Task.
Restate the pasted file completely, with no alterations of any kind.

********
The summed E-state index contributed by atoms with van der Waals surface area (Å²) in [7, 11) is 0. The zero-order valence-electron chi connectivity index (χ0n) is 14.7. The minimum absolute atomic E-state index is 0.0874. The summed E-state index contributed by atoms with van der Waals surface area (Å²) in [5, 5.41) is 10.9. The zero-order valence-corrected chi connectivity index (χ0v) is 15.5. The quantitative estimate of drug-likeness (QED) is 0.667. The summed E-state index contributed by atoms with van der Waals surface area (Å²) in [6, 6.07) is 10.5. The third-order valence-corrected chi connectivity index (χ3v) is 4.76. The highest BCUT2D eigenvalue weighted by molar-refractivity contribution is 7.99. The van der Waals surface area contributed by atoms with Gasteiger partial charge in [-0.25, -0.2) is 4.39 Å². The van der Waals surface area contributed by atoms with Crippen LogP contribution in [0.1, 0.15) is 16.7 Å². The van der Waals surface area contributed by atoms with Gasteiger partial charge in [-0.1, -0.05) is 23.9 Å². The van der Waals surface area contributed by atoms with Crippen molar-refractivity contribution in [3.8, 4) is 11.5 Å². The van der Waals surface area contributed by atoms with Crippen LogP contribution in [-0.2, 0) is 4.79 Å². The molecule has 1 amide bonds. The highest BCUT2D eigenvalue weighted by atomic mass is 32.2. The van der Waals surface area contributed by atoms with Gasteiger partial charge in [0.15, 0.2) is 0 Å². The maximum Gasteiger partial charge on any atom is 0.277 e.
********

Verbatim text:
The summed E-state index contributed by atoms with van der Waals surface area (Å²) in [7, 11) is 0. The zero-order valence-electron chi connectivity index (χ0n) is 14.7. The minimum absolute atomic E-state index is 0.0874. The summed E-state index contributed by atoms with van der Waals surface area (Å²) in [5, 5.41) is 10.9. The zero-order valence-corrected chi connectivity index (χ0v) is 15.5. The quantitative estimate of drug-likeness (QED) is 0.667. The summed E-state index contributed by atoms with van der Waals surface area (Å²) in [6, 6.07) is 10.5. The third-order valence-corrected chi connectivity index (χ3v) is 4.76. The highest BCUT2D eigenvalue weighted by molar-refractivity contribution is 7.99. The van der Waals surface area contributed by atoms with Gasteiger partial charge in [-0.25, -0.2) is 4.39 Å². The van der Waals surface area contributed by atoms with Crippen LogP contribution in [0.1, 0.15) is 16.7 Å². The van der Waals surface area contributed by atoms with Gasteiger partial charge in [-0.1, -0.05) is 23.9 Å². The van der Waals surface area contributed by atoms with Crippen molar-refractivity contribution in [3.8, 4) is 11.5 Å². The van der Waals surface area contributed by atoms with Crippen LogP contribution in [-0.2, 0) is 4.79 Å². The molecule has 1 amide bonds. The highest BCUT2D eigenvalue weighted by atomic mass is 32.2. The van der Waals surface area contributed by atoms with Gasteiger partial charge in [0.15, 0.2) is 0 Å². The maximum Gasteiger partial charge on any atom is 0.277 e.